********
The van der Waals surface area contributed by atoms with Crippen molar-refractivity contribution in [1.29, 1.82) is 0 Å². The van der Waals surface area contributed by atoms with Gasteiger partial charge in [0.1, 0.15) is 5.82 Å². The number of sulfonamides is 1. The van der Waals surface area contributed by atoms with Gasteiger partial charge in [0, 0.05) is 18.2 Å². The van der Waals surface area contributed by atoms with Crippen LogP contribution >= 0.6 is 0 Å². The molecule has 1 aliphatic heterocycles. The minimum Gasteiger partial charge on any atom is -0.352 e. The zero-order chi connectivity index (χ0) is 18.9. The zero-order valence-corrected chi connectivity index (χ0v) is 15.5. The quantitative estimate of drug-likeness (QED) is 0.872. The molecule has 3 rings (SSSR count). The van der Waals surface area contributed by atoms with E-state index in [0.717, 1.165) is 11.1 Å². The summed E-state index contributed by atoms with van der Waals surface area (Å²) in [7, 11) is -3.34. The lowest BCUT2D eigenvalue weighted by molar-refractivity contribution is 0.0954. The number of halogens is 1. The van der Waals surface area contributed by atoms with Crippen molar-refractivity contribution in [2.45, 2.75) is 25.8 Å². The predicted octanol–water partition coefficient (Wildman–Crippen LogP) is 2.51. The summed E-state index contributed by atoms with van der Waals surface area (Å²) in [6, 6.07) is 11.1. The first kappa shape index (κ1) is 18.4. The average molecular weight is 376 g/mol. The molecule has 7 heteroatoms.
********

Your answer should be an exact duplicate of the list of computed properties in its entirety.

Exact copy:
The van der Waals surface area contributed by atoms with Crippen molar-refractivity contribution in [1.29, 1.82) is 0 Å². The van der Waals surface area contributed by atoms with Gasteiger partial charge in [0.1, 0.15) is 5.82 Å². The number of sulfonamides is 1. The van der Waals surface area contributed by atoms with Gasteiger partial charge in [0, 0.05) is 18.2 Å². The van der Waals surface area contributed by atoms with Crippen LogP contribution >= 0.6 is 0 Å². The molecule has 1 aliphatic heterocycles. The minimum Gasteiger partial charge on any atom is -0.352 e. The zero-order chi connectivity index (χ0) is 18.9. The zero-order valence-corrected chi connectivity index (χ0v) is 15.5. The quantitative estimate of drug-likeness (QED) is 0.872. The molecule has 3 rings (SSSR count). The van der Waals surface area contributed by atoms with E-state index in [0.717, 1.165) is 11.1 Å². The summed E-state index contributed by atoms with van der Waals surface area (Å²) in [7, 11) is -3.34. The lowest BCUT2D eigenvalue weighted by molar-refractivity contribution is 0.0954. The number of halogens is 1. The van der Waals surface area contributed by atoms with Crippen molar-refractivity contribution in [2.45, 2.75) is 25.8 Å². The predicted octanol–water partition coefficient (Wildman–Crippen LogP) is 2.51. The summed E-state index contributed by atoms with van der Waals surface area (Å²) in [6, 6.07) is 11.1. The first kappa shape index (κ1) is 18.4. The average molecular weight is 376 g/mol. The molecule has 7 heteroatoms.